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Missouri school district adopts opt-in corporal punishment policy

By Rebekah Riess and Eric Levenson, CNN

A school district in southwest Missouri adopted an opt-in policy this school year allowing corporal punishment of students “only in reasonable form” and when “all other alternative means of discipline have failed,” according to the district’s website.

The district did not clarify how it defines “reasonable,” though the school handbook states the punishment will be administered “only by swatting buttocks with a paddle.”

The policy was adopted by the Cassville R-IV School District in mid-June and defines corporal punishment as “the use of physical force as a method of correcting student behavior.” The district’s school board voted to permit corporal punishment “as a measure of correction or of maintaining discipline and order” in its schools.

The decision to bring back the old-school punishment came out of a survey sent out to staff, students, and parents in May, Cassville Superintendent Merlyn Johnson said, according to CNN affiliate KYTV.

“One of the suggestions that came out was concerns about student discipline,” Johnson said. “So we reacted by implementing several different strategies, corporal punishment being one of them.

Though the method has fallen out of favor since the late 1970s, school corporal punishment as of six years ago was legal in 19 states, and over 160,000 children are subject to the punishment each year, according to a 2016 study published in the Society for Research in Child Development.

The Supreme Court’s 1977 decision Ingraham v. Wright ruled by a 5-4 vote that school corporal punishment was constitutional and did not constitute “cruel and unusual” punishment under the Eighth Amendment.

The 2016 study found that the states still using corporal punishment tend to be concentrated in the Southeast, led by Mississippi, Arkansas and Alabama. According to data from the 2011-12 school year, 5,251 students in Missouri received corporal punishment, the study found. Further, Black children, boys and children with disabilities were disproportionately more likely to receive corporal punishment, the study found.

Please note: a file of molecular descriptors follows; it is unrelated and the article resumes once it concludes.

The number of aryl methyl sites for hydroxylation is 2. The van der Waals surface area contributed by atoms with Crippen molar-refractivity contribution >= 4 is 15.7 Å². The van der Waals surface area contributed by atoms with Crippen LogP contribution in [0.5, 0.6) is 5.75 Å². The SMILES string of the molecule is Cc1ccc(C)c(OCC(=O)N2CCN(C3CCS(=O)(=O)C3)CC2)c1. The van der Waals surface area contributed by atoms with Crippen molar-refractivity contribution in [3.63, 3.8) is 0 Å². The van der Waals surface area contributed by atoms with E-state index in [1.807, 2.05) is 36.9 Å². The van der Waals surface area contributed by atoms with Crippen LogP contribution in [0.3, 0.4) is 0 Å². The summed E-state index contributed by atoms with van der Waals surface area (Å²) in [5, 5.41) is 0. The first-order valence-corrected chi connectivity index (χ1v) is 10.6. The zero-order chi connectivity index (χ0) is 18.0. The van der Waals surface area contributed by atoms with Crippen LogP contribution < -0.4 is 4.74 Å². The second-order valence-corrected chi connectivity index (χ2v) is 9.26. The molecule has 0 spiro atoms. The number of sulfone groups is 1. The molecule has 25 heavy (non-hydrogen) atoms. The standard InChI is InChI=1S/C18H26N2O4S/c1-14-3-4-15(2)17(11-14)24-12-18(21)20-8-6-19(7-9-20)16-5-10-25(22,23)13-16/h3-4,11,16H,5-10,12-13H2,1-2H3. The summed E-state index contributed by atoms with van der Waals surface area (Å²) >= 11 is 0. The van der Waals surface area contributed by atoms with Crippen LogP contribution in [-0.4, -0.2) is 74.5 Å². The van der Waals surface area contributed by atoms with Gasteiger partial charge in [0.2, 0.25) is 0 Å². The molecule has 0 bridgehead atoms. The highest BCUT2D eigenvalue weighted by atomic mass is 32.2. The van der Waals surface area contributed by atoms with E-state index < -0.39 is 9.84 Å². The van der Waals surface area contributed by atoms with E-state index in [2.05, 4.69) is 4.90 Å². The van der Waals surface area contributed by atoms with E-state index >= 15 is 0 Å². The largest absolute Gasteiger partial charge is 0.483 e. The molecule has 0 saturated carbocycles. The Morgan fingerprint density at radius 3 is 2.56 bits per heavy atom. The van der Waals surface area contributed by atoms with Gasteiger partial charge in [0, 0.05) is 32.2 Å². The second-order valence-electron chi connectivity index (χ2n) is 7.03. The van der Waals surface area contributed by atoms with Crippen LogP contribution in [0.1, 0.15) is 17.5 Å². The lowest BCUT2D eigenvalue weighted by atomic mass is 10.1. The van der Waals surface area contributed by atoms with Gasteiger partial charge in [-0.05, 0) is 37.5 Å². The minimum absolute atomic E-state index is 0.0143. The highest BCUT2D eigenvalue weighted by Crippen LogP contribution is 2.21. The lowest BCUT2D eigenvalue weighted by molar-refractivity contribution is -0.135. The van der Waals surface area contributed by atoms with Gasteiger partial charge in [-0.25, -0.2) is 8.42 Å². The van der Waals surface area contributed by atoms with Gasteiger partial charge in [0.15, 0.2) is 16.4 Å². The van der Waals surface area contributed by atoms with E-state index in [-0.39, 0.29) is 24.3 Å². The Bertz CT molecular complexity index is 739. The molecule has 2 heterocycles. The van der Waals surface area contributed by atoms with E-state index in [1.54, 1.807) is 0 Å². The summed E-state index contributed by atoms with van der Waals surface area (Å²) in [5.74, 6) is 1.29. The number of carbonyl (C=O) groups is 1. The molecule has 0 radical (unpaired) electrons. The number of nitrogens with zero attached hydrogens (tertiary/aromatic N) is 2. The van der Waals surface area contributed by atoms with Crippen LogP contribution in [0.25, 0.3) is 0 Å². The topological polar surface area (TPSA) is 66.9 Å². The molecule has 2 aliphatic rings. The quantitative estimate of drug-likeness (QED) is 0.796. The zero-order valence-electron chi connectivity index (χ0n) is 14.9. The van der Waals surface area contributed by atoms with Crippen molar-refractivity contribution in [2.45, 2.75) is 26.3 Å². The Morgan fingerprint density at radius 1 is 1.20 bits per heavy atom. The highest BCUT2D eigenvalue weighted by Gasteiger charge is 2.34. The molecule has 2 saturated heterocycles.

Where it is used, corporal punishment has not proved to be an effective strategy, according to a 2016 study published in the Journal of Family Psychology.

“The meta-analyses presented here found no evidence that spanking is associated with improved child behavior and rather found spanking to be associated with increased risk of 13 detrimental outcomes,” the authors wrote. “Parents who use spanking, practitioners who recommend it, and policymakers who allow it might reconsider doing so given that there is no evidence that spanking does any good for children and all evidence points to the risk of it doing harm.”

Despite that, the Cassville R-IV School District said parents and guardians who want corporal punishment for their student have to submit a form to opt-in to the policy, and a parent or guardian has to be notified before a student is subjected to the punishment upon the recommendation of the principal.

The policy outlines that the punishment can only be administered by “certified personnel” and in the presence of a district employee witness. It also outlines that there “can be no chance of bodily injury or harm” to the student and that “striking a student on the head or face is not permitted.”

A report explaining the reason for the use of corporal punishment, with the details of its administration, then has to be submitted to Johnson, according to the policy.

Additionally, the policy states that “a staff member may use reasonable physical force against a student for the protection of the student or other persons or to protect property.”

When reached for comment, district communications coordinator Mindi Artherton referred CNN to the policy’s text on the district’s website and responded only by saying, “At this time we will focus on educating our students.”

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